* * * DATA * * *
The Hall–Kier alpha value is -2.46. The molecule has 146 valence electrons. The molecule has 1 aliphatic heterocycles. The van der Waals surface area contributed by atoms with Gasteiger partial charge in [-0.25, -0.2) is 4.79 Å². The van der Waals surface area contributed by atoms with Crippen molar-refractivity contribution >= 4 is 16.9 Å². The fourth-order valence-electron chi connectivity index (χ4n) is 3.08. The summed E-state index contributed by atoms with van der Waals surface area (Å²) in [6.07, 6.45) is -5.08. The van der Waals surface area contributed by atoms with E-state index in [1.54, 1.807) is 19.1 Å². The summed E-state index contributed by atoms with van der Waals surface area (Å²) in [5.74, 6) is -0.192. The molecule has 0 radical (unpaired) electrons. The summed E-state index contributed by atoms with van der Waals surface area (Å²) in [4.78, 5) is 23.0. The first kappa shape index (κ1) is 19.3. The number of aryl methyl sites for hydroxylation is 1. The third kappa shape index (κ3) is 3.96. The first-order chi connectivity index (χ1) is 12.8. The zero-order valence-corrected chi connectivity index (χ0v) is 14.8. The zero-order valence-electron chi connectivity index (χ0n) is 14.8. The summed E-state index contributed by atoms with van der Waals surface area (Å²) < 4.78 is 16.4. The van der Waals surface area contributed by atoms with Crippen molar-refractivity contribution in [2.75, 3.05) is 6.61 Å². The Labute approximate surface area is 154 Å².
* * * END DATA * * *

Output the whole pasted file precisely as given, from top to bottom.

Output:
The Hall–Kier alpha value is -2.46. The molecule has 146 valence electrons. The molecule has 1 aliphatic heterocycles. The van der Waals surface area contributed by atoms with Gasteiger partial charge in [-0.25, -0.2) is 4.79 Å². The van der Waals surface area contributed by atoms with Crippen molar-refractivity contribution >= 4 is 16.9 Å². The fourth-order valence-electron chi connectivity index (χ4n) is 3.08. The summed E-state index contributed by atoms with van der Waals surface area (Å²) in [6.07, 6.45) is -5.08. The van der Waals surface area contributed by atoms with E-state index in [1.54, 1.807) is 19.1 Å². The summed E-state index contributed by atoms with van der Waals surface area (Å²) in [5.74, 6) is -0.192. The molecule has 0 radical (unpaired) electrons. The summed E-state index contributed by atoms with van der Waals surface area (Å²) in [4.78, 5) is 23.0. The first kappa shape index (κ1) is 19.3. The number of aryl methyl sites for hydroxylation is 1. The third kappa shape index (κ3) is 3.96. The first-order chi connectivity index (χ1) is 12.8. The zero-order valence-corrected chi connectivity index (χ0v) is 14.8. The zero-order valence-electron chi connectivity index (χ0n) is 14.8. The summed E-state index contributed by atoms with van der Waals surface area (Å²) < 4.78 is 16.4. The van der Waals surface area contributed by atoms with Crippen molar-refractivity contribution in [2.75, 3.05) is 6.61 Å². The Labute approximate surface area is 154 Å².